So I decided to dig a little deeper and ask a follow-up question:

“Thanks. You said that on Logical Reasoning, you can look for ‘clues that help you eliminate incorrect answer choices.’ Do you know any of these clues?”

Here’s Mr. Robot’s response:

OK, Robot Tutor, I’m going to have to object — respectfully, of course, I know how angry you sometimes get — to a few of these notions.

Let’s break a few of these down.

  1. Extreme language: The idea that we should always — or even usually — avoid answer choices with extreme language is wholly misguided. It all depends on the type of Logical Reasoning question you’re doing. Some questions ask you to make an inference from a set of facts. On these questions, answer choices with extreme language are harder to support and thus often (but not always) incorrect. But other questions ask you to strengthen or weaken an argument. Some questions ask you to resolve a set of discrepant facts. On these questions, answer choices with extreme language are actually more likely to strengthen or weaken your argument or resolve the facts. Extreme language is a good thing on these questions!

  2. Out-of-scope answers: The idea that you should avoid out-of-scope answer choices is not only untrue, but it can actively confuse LSAT takers. We wrote a whole post about why this is bad LSAT advice. On some questions, you want to avoid “out-of-scope” answers. But every single answer choice will be “out-of-scope” on far more questions. Obviously, this advice isn’t very helpful on those questions.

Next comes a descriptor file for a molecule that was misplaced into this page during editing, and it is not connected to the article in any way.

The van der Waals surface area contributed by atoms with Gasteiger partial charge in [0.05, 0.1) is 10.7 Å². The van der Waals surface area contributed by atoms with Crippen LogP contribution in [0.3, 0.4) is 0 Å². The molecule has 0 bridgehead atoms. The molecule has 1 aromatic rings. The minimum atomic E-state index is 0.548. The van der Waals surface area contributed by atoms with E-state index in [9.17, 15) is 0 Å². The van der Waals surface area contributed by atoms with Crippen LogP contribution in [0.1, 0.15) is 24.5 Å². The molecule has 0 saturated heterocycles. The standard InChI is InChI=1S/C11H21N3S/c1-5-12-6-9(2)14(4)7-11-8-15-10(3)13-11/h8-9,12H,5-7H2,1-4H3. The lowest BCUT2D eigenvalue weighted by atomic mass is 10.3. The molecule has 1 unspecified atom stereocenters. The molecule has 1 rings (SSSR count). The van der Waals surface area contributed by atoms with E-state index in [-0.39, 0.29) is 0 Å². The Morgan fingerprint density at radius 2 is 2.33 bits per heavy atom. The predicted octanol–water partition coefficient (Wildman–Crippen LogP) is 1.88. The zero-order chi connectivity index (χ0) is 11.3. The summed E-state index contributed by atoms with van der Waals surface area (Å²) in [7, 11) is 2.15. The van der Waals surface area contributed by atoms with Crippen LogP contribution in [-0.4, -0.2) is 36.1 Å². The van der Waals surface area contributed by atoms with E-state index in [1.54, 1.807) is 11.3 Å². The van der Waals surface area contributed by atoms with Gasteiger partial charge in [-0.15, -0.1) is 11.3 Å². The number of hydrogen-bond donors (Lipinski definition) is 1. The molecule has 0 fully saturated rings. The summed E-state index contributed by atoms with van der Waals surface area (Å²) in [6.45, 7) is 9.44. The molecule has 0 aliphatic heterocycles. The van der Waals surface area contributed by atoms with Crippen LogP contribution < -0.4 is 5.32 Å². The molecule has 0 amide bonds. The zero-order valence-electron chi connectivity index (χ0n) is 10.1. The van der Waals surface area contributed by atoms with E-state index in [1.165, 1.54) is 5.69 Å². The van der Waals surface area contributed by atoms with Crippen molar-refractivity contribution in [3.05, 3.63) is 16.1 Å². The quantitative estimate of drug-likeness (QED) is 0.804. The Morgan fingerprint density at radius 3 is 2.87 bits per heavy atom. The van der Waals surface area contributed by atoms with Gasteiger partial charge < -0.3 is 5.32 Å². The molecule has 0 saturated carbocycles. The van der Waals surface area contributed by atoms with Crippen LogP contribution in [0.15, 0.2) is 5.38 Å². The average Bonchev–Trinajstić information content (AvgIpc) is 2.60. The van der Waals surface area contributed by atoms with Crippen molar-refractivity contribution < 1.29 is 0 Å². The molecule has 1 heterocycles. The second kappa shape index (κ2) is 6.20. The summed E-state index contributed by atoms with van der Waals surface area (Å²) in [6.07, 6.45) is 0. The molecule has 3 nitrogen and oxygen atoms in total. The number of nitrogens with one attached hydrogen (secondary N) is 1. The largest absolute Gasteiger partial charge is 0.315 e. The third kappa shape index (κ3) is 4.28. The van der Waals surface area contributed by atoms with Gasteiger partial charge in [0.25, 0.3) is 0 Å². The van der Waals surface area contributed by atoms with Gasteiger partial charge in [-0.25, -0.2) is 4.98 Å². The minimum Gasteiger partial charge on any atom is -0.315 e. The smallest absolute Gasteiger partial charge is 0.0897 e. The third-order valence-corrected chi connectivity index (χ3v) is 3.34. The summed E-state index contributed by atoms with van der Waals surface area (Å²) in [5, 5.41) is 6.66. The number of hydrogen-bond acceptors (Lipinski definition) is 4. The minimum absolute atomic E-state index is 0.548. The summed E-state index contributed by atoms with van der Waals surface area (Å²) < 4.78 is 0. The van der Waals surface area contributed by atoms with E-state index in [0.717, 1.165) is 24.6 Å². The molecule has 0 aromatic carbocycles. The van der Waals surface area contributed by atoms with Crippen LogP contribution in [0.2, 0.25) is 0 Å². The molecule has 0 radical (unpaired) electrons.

3. Circular reasoning: I think our computer friend got a little confused here. Answer choices rarely present circular arguments. Circular arguments “presuppose what they set out to prove.” In other words, they try to prove that a conclusion is true with evidence that assumes that we already accept that the conclusion is true. “Clearly, pineapple is the best pizza topping. Anyone who disagrees clearly hasn’t tried pineapple on their pizza, which is obviously the best pizza topping.” Such arguments sometimes appear in Logical Reasoning passages. When these arguments appear in the answer choices, it’s usually on a Flawed Parallel Reasoning question. If we’re attempting to parallel a circular argument from the passage, a circular argument in an answer choice would be correct.

  4. Confusing answers: Yeesh. Let’s put aside the problem that which answer choices qualify as confusing varies wildly from student to student. Even then, the idea that a confusing answer is wrong is totally preposterous. On some of the harder questions, the test writers deliberately make the correct answers sound confusing (and, inversely, the incorrect answers sound superficially appealing) to ensure that most test-takers select the wrong answers. If you follow the advice of Mr. Neural Network over here, you’re going to get a lot of the hardest questions wrong, and you’ll find it nearly impossible to break into the 170s.

I probably wouldn’t let a human tutoring candidate who made this many factual blunders in their interview advance much further in the interview. But, ChatGPT is still in its relative infancy, so I couldn’t help but treat it with kids’ gloves. I decided to extend it some leeway and ask some follow-up questions about Logic Games and Reading Comp.

Here’s what I asked about Logic Games: